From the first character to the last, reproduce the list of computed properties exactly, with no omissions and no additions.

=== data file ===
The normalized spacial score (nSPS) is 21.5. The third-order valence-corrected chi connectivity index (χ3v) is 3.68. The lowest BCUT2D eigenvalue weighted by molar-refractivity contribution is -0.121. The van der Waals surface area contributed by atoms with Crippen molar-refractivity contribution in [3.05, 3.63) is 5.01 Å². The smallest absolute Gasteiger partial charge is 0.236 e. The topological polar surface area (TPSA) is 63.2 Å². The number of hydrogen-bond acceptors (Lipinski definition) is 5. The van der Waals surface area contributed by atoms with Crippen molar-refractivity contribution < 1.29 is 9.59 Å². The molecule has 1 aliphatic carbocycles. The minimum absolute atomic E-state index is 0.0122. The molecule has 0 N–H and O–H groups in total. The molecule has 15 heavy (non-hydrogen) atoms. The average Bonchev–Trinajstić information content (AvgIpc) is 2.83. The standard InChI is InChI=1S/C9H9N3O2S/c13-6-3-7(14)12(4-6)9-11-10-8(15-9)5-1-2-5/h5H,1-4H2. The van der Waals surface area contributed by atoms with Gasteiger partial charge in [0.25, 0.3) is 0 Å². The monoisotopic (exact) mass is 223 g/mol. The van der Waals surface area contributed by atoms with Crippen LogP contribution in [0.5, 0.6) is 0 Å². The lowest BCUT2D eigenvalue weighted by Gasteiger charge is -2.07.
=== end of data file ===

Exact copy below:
The normalized spacial score (nSPS) is 21.5. The third-order valence-corrected chi connectivity index (χ3v) is 3.68. The lowest BCUT2D eigenvalue weighted by molar-refractivity contribution is -0.121. The van der Waals surface area contributed by atoms with Crippen molar-refractivity contribution in [3.05, 3.63) is 5.01 Å². The smallest absolute Gasteiger partial charge is 0.236 e. The topological polar surface area (TPSA) is 63.2 Å². The number of hydrogen-bond acceptors (Lipinski definition) is 5. The van der Waals surface area contributed by atoms with Crippen molar-refractivity contribution < 1.29 is 9.59 Å². The molecule has 1 aliphatic carbocycles. The minimum absolute atomic E-state index is 0.0122. The molecule has 0 N–H and O–H groups in total. The molecule has 15 heavy (non-hydrogen) atoms. The average Bonchev–Trinajstić information content (AvgIpc) is 2.83. The standard InChI is InChI=1S/C9H9N3O2S/c13-6-3-7(14)12(4-6)9-11-10-8(15-9)5-1-2-5/h5H,1-4H2. The van der Waals surface area contributed by atoms with Gasteiger partial charge in [0.25, 0.3) is 0 Å². The monoisotopic (exact) mass is 223 g/mol. The van der Waals surface area contributed by atoms with Crippen LogP contribution in [0.5, 0.6) is 0 Å². The lowest BCUT2D eigenvalue weighted by Gasteiger charge is -2.07.